The film Lord Sky Dungeon is a playful play of heroic historical mythology with contemporary calling for action against ‘evil’ manifestations with a certain notion of a spiritual bond between all the characters struggling together against external threats. It’s a moving image of how Viguier utilized historical references and symbols as a testament to their ingrained ideals that are missing in today’s culture.

Paris based and raised in the suburbs of Gennevilliers Viguier, a French-Cambodian origin, launched on his own in 2018 after spending four years working in menswear with Lucas Ossendrijver, the head of Lanvin men at the time, after leaving his studies at Central Saint Martins.

Viguier presented for the first time at Paris in January 2018 with a fall ‘Reconstruct’ collection that fused today’s utilitarian garments – parkas, anoraks, work vests, snapped pants, cargo pants – with classical menswear traditional codes – tailored patch pockets suits, elegant shirtings, pleated dress pants – with innovative technical details – plackets, zippers, metal hardware – and selections of fabrics – nylon, wool, cashmere, tech cotton – that have already become a central tenet of his fashion vocabulary that allowed him to then expanded his iconography by including more esoteric symbols like Tarots cards and even taking inspirations from the wordless films of Godfrey Reggio. “It’s a very complicated amount of work,” Viguier said of the actual production of the clothes, all of which are made in small factories in France. “I have factories partners that I spent over 80% of my time. My work is really at the factories,” he said.

“That I don’t want to explain anything to him. This is kind of what I also like in the creations they are. The funny thing is letting people make up their own minds. What are they feeling? Anyway, I never need an explanation. It even annoys me to have too much. I like the paintings by Francis Bacon. I don’t want to be explained. And when I don’t like something. It’s the same,” he said about how he would rather let the consumer interprets his collections than giving out explanations that don’t really serve any real purposes. People should be able to look and form their proper opinions without too much pontification from the designer.

Yueqi Qi: Taro Buddha

“My name is Yueqi Qi. This film is based on real memories of my childhood in my hometown, Kaiping, China,” said the Guangzhou based designer at the opening of the film Taro Buddha made with the photographer-director Jeremy Ziming Qin.

The film told the story of a young girl going home to her small village town for the lunar new year, and after receiving her red envelope from her relative, she got dressed to go out with her friends. But it rained, and she and her friend missed the boys who were to come and take them in their motorbikes. They walked through the rain in the fields and made it to the party and left with the boys after to go to an empty field area for dancing. The clothes wore pretty sexy short dresses with embellishments like a multicolor beads strap short dress, a purple fringe short dress or a light yellow floral dress with feather plumes.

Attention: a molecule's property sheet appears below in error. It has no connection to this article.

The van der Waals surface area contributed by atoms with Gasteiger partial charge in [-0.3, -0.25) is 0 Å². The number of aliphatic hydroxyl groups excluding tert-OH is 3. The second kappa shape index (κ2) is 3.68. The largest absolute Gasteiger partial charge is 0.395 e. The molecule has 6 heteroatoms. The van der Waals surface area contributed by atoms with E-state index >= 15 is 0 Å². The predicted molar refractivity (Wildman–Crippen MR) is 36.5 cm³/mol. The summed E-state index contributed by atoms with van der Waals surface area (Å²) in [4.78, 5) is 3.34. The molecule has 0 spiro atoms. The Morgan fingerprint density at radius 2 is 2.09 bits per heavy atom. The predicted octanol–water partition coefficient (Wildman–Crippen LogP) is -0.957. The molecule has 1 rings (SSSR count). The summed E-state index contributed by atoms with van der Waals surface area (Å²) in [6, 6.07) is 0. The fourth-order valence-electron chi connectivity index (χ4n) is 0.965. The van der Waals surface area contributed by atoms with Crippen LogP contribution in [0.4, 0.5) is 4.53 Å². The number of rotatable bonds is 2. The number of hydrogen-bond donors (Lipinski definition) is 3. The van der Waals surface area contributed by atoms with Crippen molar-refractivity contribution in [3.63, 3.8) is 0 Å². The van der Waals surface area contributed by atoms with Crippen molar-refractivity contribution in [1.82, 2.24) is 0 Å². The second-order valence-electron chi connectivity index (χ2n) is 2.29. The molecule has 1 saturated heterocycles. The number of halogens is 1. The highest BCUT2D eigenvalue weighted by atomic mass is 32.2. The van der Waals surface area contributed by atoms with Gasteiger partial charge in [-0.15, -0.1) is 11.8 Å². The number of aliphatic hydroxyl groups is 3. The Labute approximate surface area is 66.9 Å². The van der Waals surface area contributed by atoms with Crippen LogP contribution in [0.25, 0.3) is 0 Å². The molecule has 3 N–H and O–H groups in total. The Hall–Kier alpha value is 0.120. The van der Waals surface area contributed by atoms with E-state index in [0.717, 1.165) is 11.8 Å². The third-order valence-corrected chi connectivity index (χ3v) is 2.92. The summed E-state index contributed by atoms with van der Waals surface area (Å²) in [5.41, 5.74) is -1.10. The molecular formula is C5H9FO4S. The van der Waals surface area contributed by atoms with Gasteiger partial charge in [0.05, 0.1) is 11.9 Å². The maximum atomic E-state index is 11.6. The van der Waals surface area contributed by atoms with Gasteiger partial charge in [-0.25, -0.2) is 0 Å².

If the narrative of the film feels auto-biographical, it is because telling her personal story and also the vast story of China and Chinese culture is the heartbeat and the essence of her fashion aesthetics and foundations. “We present and celebrate Chinese romance and traditional craftsmanship,” was the headline message at her website portal.

Yueqi Qi began her fashion career after graduating from Central Saint Martins BA Fashion in 2018 knitwear working at Chanel in Paris specializing in embroideries. Then at Dior and Balenciaga in textile design before starting on her own in 2019 at Shanghai Fashion Week for Spring 2020 with the showroom/store Labelhood that supports Chinese designer talent.

She based her debut collection on the tragic story of Butterfly Love about ancient folklore about a Chinese ghost marriage ritual that ended with both of the not meant to be lovers were dead. Then, their spirits were transformed into butterflies. In the following season for fall 2020, Qi upped the ante with a collection titled ‘The Town of Silver and Jade’ where jade beads adorned the accessories and decorated or plaid dress or trims on a white ruffle dress.

The silver represents the skyscrapers and modern cities that were built upon the farmland. The jade represents old China and the countryside where they hold onto fast river jade-like it was the lifeline to a golden age they never witnessed. The collection is an homage to Chinese craftsmanship and a time when the country valued quality and precision over speed and volume.

– Yueqi Qi, explaining the thinking behind her work

Gareth Wrighton: The Maul